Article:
5. Alexander Hamilton United States Customs House

Using a connection, Ned tries to speak to the former Mayor Ed Koch (someone always suspected of being a closeted homosexual). The Mayor’s security (aware of who Ned Weeks is) forcefully escorts him away from the mayor and out of the Alexander Hamilton U.S. Customs House, home to the Smithsonian Museum of the American Indian. The Mayor and his assistant, both believed to be closeted, scurry away from being seen with Ned in a display of cowardice and ignorance which left the gay community feeling isolated, with their pleas for help ignored by their own city’s government.

The Museum was also featured in a much less serious film, Wes Andersen’s The Royal Tenenbaums.

6. Killarney Rose

Ned and closeted Wall Street broker and President of the GMHC Bruce Niles (Taylor Kitsch) are having a few drinks at the Killarney Rose bar in the Financial District. Niles has already lost one lover to the virus, and now is going to lose another as his current boyfriend has also caught it. Ned tries to offer some encouragement, but ends up having to drag Bruce to his home. The Killarney has been in business for the last couple of decades with an impossible to predict happy hour. The only way patrons at this bar/restaurant know when happy hour begins and ends is when the bartender sounds a bell.

7. Paradise Garage

The Paradise Garage, formerly located on 84 King Street, is remembered as a prominent location in the history of Dance and Pop music and was a popular nightclub for the city’s gay community. Owned by Michael Brody, it is known as the blueprint for the modern dance club. Legendary DJ Larry Levan made his name here, experimenting with drum machines and synthesizers. The nightclub sold no alcohol and because it was a private establishment, people were interviewed beforehand to gain entry. While the club was not exclusively for the gay community, Saturday night crowds were predominantly gay.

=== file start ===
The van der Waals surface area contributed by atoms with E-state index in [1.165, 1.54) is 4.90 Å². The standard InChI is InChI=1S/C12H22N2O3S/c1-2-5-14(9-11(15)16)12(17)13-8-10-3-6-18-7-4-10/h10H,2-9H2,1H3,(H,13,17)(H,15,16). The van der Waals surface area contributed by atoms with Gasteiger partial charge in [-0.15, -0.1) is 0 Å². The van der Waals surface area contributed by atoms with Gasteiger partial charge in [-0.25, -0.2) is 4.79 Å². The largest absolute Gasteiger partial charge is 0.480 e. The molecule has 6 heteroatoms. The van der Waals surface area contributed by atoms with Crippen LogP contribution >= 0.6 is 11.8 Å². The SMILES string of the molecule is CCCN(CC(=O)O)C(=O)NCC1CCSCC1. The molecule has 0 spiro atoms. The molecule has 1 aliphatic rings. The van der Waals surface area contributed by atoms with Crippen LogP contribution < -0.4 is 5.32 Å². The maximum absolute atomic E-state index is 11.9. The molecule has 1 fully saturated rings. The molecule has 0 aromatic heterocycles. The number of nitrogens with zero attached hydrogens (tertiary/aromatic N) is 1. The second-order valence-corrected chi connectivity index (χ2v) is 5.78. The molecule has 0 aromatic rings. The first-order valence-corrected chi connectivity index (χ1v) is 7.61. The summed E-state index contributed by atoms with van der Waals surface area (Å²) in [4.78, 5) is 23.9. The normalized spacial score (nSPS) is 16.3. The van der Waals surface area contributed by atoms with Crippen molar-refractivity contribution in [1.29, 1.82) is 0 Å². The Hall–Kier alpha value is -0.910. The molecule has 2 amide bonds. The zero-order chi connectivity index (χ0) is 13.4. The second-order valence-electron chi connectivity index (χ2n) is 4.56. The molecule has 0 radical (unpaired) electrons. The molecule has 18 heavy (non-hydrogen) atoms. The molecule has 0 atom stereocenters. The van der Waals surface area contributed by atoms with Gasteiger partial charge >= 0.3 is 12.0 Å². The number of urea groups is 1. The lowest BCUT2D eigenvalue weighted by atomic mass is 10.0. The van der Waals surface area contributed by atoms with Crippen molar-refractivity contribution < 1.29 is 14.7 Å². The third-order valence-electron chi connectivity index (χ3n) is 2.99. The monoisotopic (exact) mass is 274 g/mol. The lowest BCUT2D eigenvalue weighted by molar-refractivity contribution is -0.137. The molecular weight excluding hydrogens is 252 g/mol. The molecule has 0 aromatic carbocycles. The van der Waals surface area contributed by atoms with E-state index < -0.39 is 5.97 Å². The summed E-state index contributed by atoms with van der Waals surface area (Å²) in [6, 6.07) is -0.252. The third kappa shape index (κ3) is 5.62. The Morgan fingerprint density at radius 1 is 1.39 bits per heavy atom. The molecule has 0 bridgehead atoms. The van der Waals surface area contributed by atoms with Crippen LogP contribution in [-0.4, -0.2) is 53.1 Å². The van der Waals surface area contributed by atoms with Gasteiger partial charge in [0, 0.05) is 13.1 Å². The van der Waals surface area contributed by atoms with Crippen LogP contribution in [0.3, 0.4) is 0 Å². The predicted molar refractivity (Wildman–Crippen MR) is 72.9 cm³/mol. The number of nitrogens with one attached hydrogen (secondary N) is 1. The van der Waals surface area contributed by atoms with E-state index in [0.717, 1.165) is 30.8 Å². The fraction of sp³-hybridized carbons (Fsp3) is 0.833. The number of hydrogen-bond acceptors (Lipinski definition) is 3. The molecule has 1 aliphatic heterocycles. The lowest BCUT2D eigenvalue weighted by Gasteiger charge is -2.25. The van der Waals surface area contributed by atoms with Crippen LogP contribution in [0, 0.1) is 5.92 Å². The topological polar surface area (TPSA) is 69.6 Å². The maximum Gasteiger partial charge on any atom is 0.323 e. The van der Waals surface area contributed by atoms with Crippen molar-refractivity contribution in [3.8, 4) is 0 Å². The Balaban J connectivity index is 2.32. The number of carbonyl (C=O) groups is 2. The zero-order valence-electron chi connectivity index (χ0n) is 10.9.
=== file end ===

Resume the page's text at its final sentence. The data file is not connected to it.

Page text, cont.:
Famous performers include Salsa star Willie Colon, the late Whitney Houston, NYC pop icon Cindy Lauper, freestyle stars Lisa Lisa and The Cult Jam and one of the biggest NYC music stars in history, Madonna, filmed the video for her debut single Somebody at the nightclub.

The Garage was the location for the first ever event thrown by the GMHC. On April 8th 1982, they raised more money for AIDS awareness than any other gay organization in NYC. The nightclub closed down in 1987, drawing 14,000 people to its final two day non-stop dance party. Today, the legacy of the Garage continues to live on in tribute parties, which all are events to spread AIDS awareness.

8. Ned & Felix’s Apartment

During the course of the film, Ned and Felix fall in love, with Ned asking Felix to move in with him after the fundraiser at the Paradise Garage. With love comes tragedy, as Felix becomes infected with the AIDS virus. Ned, desperate to save the love of his life, fights harder, all the while supporting his boyfriend who looks sicker and sicker as the film progresses. Once Felix is gone, Ned calls his only friend left at the GMHC, Tommy Boatright, played by The Big Bang Theory’s Jim Parsons. The inspiration for the character comes from real life activist Rodger Macfarlane, who began as a volunteer for the GMHC and would later set up the advocacy groups ACT UP and Broadway Cares.

His role in the film is crucial for he speaks (in voice-over) of a routine he has picked up. When he receives the news of another friend passing, he take their name out of a Rolodex and places it among a pile of other names that he has already collected. By the time he plucks Felix’s name out, he already has two stacks of names, indicating the amount of people in his community Tommy has lost.

To contact the author of this piece, contact him @TatteredFedora